John Fetterman Expected Back to Senate April 17 Following Treatment for Depression

FILE - Sen. John Fetterman, D-Pa., leaves an intelligence briefing on the unknown aerial objects the U.S. military shot down this weekend at the Capitol in Washington, Feb. 14, 2023. Fetterman is in Walter Reed National Military Medical Center to seek treatment for clinical depression. His office said Thursday that Fetterman checked himself in Wednesday night. (AP Photo/J. Scott Applewhite, File)

By Associated Press

March 30, 2023

Fetterman was barely a month into his first term as US Senator and still recovering from the aftereffects of a stroke when he entered the hospital to receive inpatient treatment for clinical depression.

HARRISBURG — Pennsylvania Sen. John Fetterman will return to the Senate in April, two months after the freshman Democrat sought inpatient treatment for clinical depression, a person close to Fetterman said Wednesday.

The person, who was not authorized to discuss Fetterman’s plans and spoke on condition of anonymity, said Fetterman will return the week of April 17.

It was not immediately clear when Fetterman would leave Walter Reed National Military Medical Center, where he checked in Feb. 15 after weeks of what aides described as Fetterman being withdrawn and uninterested in eating, discussing work, or the usual banter with staff.

Fetterman, 53, was barely a month into his service in Washington and still recovering from the aftereffects of the stroke he suffered last May during his campaign when he went to Walter Reed on the advice of the Capitol physician, Dr. Brian P. Monahan.

Fetterman was hospitalized for two days in early February after he reported feeling lightheaded. Tests showed no signs of another stroke or seizure, and he returned to work several days later. 

Doctors say post-stroke depression is common, with 1 in 3 stroke patients experiencing it, and treatable, through antidepressant medication and counseling.

Last month, Lawmakers on both sides of the aisle commended Fetterman for his transparency about his depression, saying his openness about his struggles could help destigmatize mental health issues.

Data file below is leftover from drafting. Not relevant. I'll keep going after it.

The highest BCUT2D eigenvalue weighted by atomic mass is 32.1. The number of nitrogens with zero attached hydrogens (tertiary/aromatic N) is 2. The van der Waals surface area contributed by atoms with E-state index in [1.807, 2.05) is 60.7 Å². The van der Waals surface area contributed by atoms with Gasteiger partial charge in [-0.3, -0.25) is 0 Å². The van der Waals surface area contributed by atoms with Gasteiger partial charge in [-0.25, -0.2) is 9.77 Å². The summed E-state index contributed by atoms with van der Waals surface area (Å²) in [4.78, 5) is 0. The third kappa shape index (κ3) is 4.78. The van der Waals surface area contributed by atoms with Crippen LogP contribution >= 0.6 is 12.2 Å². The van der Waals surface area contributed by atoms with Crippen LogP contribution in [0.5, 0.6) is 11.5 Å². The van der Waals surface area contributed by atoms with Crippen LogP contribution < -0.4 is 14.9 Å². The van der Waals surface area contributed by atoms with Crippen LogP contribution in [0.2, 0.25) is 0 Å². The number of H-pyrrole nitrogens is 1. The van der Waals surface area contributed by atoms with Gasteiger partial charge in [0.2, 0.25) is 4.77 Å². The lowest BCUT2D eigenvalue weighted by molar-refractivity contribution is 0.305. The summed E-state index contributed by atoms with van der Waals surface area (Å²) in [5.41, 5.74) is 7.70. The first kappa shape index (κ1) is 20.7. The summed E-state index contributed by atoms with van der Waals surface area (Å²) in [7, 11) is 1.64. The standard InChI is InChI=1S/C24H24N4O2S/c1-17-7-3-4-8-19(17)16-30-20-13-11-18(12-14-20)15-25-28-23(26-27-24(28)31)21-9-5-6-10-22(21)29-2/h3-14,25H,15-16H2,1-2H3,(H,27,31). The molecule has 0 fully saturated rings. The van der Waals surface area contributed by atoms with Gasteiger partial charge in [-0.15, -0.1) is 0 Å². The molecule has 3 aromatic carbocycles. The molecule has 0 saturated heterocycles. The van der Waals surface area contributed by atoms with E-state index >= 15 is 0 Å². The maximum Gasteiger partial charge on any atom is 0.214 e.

Fetterman is receiving daily in-person briefings by chief of staff Adam Jentleson, according to a spokesperson, while issuing statements through his office and sponsoring legislation. Aides are opening new regional offices throughout Pennsylvania.

On Thursday, Fetterman joined fellow Pennsylvania Democratic senator Bob Casey, and Ohio Democrat Sherrod Brown in introducing the Railway Accountability Act to address additional long-standing rail safety concerns, protect workers, and help prevent future harm to rail-side communities across the country.

Fetterman succeeded Republican Sen. Pat Toomey after a hard-fought contest against Republican nominee Mehmet Oz. He defeated the celebrity heart surgeon by 5 percentage points and flipped a seat that was key to Democrats holding the Senate majority. 

His campaign was derailed on May 13 when he suffered what he later called a near-fatal stroke. Fetterman underwent surgery to implant a pacemaker with a defibrillator to manage two heart conditions, atrial fibrillation and cardiomyopathy. He refused to drop out and spent much of the remaining months of the campaign in recovery.

Oz’s campaign made an issue of whether Fetterman was honest about the effects of the stroke and whether he was fit to serve, openly mocking his health at times.

In an Associated Press profile just weeks after his victory, Fetterman was described as still suffering from auditory processing disorder, a stroke’s common aftereffect. The disorder can leave a person unable to speak fluidly and quickly process spoken conversation into meaning.

The effects of the stroke were apparent in Fetterman’s uneven performance during the fall campaign’s only debate. He struggled to complete sentences and jumbled words, causing concern among Democrats that his election was doomed.

Fetterman uses devices in conversations, meetings, and congressional hearings that transcribe spoken words in real time.

On election night, he told cheering supporters he ran for “anyone that ever got knocked down that got back up.”

Fetterman’s return will be welcome news for Democrats who have struggled to find votes for some nominations, in particular, without Fetterman there.

Sen. Dianne Feinstein, D-Calif., has also been absent for several weeks recovering from a case of the shingles, and the two absences have made some votes difficult in Democrats’ single-vote, 51-49 majority.

Republicans have also dealt with some absences of their own, notably Senate Republican Leader Mitch McConnell, who has been at home recovering from a fall. McConnell could also return as soon as the week of April 17.

Keystone managing editor Patrick Berkery contributed to this report.


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